3. Plot Summary
Agnes Grey is the youngest daughter of a clergyman who through a bad investment loses his savings and becomes very poor. Agnes who is determined to help support her family and herself finds a job as a governess to the children of the wealthy upper-class. After working with two different families, the Bloomfield and the Murrays, Agnes learns that it isn't easy to control misbehaved, spoiled children for making a living. She also gradually sees how wealth and upper-class status ruin social values. After the passing away of her father, Agnes and her mother open a small school for girls and find happiness, especially after Agnes reunites with her soul mate.
The Bronte Sisters
Some Themes in Agnes Grey
These are some of the recurring themes which I found while reading Agnes Grey.
1. The Desire to Return Home and Aid Family
Throughout the novel, Agnes Grey as a devout filial child has a desire to return home and care for the needs of her family. The first time she does this is after being dismissed from her governess position by the Bloomfield. The second time is on the occasion of the death of her father when she returns home and assists her mother in opening a boarding school for girls.
There are events showing the cruel treatment of governesses and of women recurring throughout the novel. The governess, Agnes, is treated almost as a servant by the Bloomfield. Clergyman Hatfield, surprisingly, shows cruel treatment to Nancy Brown by expecting her to walk to church when she is ill. Finally, Agnes' mother who comes from an upper-class family, is disowned and disinherited by her father after marrying a clergyman.
At both the Bloomfield and the Murrays, Agnes attempts to instill in her students the ability to empathize with others. This is clearly seen in her dialogs with Rosalie Murray whose insincere treatment of loving men clearly upsets the governess.
Agnes appears to be isolated from childhood. After growing up in a rural setting away from society, Agnes becomes more isolated while working as a governess.
5. Empathy and Treatment of Animals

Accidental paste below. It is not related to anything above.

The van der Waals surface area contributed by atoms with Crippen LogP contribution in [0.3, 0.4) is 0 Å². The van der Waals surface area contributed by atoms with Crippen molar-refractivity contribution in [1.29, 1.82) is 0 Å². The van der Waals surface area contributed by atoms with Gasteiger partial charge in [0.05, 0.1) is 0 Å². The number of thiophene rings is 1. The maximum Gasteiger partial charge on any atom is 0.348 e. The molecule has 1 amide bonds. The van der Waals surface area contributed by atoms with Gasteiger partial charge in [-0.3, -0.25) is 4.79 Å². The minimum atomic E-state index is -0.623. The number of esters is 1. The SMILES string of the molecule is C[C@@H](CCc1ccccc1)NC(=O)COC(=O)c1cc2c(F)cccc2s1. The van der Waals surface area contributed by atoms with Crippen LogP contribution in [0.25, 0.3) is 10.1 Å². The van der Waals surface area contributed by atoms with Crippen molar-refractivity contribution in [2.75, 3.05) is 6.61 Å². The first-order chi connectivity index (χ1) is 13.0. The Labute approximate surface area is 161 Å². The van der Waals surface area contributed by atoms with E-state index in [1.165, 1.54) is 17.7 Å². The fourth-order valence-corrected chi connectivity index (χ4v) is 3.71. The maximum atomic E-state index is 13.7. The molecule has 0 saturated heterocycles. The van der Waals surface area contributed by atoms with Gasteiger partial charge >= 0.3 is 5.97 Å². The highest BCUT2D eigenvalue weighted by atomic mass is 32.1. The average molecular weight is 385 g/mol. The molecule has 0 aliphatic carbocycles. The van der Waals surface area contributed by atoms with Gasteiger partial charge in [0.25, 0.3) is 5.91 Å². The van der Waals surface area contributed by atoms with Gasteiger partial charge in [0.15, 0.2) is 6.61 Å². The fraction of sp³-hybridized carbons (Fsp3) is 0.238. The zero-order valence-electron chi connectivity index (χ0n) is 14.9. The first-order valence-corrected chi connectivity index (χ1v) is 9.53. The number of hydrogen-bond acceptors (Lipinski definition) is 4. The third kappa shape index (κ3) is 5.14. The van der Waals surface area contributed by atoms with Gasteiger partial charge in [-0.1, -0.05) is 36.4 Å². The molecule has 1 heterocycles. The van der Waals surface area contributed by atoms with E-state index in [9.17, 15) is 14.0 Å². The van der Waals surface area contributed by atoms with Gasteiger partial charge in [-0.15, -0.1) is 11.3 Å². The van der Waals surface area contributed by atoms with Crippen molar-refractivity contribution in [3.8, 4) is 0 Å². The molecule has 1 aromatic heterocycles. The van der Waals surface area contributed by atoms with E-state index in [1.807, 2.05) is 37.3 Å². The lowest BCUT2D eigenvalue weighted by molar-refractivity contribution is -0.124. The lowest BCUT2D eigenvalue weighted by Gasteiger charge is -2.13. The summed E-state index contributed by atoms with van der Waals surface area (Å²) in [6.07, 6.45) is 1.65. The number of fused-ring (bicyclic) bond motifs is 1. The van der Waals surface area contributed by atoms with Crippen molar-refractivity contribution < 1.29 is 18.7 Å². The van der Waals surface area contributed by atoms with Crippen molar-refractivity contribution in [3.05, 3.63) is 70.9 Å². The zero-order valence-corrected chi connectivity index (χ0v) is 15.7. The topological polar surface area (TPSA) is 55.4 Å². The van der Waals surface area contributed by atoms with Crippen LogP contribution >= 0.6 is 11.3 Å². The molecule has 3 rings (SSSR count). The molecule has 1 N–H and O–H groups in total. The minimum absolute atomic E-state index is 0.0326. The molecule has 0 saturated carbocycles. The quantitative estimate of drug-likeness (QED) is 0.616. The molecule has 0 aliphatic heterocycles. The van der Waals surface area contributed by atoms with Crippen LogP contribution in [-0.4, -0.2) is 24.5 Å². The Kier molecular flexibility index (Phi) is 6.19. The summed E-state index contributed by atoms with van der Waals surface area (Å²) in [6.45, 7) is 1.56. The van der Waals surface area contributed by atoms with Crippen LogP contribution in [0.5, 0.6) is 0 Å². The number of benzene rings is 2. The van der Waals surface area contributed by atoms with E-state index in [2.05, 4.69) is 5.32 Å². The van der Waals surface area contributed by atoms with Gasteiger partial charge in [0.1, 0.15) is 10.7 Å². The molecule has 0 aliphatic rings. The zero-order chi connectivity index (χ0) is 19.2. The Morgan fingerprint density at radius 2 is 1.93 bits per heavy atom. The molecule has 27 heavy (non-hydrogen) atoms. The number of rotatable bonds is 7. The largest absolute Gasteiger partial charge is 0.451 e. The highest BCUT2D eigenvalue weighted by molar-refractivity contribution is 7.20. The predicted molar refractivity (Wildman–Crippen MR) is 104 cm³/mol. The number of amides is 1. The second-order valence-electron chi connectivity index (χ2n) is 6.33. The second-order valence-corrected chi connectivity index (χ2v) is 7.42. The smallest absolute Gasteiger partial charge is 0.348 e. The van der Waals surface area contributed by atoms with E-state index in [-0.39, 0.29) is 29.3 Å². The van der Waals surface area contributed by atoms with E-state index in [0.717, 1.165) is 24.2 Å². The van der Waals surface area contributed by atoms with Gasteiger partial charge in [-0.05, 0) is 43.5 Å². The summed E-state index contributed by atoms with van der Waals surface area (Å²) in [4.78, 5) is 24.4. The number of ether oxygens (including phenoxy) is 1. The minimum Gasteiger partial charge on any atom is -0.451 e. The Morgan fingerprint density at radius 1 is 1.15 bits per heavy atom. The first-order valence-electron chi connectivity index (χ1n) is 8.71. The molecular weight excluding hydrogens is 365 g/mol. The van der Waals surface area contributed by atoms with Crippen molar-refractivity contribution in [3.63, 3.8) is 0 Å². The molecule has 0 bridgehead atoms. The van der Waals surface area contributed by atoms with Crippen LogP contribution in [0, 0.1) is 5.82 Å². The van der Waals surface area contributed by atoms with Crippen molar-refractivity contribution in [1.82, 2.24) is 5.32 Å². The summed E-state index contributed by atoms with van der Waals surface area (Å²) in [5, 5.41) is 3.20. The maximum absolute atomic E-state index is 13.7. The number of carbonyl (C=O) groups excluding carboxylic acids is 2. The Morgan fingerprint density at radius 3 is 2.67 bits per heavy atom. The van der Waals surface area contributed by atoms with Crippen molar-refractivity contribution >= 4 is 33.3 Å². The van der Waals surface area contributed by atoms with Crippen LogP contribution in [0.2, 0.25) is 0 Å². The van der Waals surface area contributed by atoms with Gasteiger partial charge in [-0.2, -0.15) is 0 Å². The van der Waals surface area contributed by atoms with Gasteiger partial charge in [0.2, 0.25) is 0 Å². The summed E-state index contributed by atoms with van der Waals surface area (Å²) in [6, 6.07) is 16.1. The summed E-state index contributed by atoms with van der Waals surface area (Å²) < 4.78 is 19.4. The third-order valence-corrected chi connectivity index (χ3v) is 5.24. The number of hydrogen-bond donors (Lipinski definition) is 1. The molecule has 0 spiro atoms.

Agnes teaches her students to respect animals like humans. She is abhorred when the young Bloomfield children mistreat baby birds found in a nest.
A Reading from Chapter 1 of Agnes Grey
Agnes Grey Book Review
After reading this classic, I find the following strengths and weaknesses:
Style - Unlike the overly romantic and moralizing novels of Jane Eyre and Wuthering Heights, Agnes Grey has perfect and simple prose which makes it very easy and enjoyable reading for everyone.
Honest Reality - Anne Bronte is one of the pioneering female writers who honestly and realistically reveals the oppression of governesses and of women in Victorian society.
Teaching Empathy for People and Animal - It was a breath of fresh air to read the accounts of a person in the early 1800s who could empathize with both people and animals.
Advocating Moral Ethics Upheld by All - As a governess, Agnes Grey taught her students that all people regardless of a social class must be treated equally with moral ethics and values.
Plot - The plot could have been more complex. There really weren't any unexpected turns in the story. If readers are expecting a plot similar to that of Jane Eyre, they will be disappointed.
The Revelation of Conscience - In Jane Eyre, the governess bares her conscience when portraying her relationship with Mr. Rochester. In Agnes Grey, the reader is often, especially up until the latter part of the novel, guessing about the exact feelings which Agnes has for Edward Weston.
Agnes Grey is a novel which everyone will enjoy reading. Its simple prose makes it very easy reading, and after reading Agnes Grey, you will quickly empathize with the maltreatment of governesses and of women in Victorian England in the early 19th century.
Bronte Sister Classics
Which is your favorite book written by the Bronte sisters?
Agnes Grey Book Review
© 2013 Paul Richard Kuehn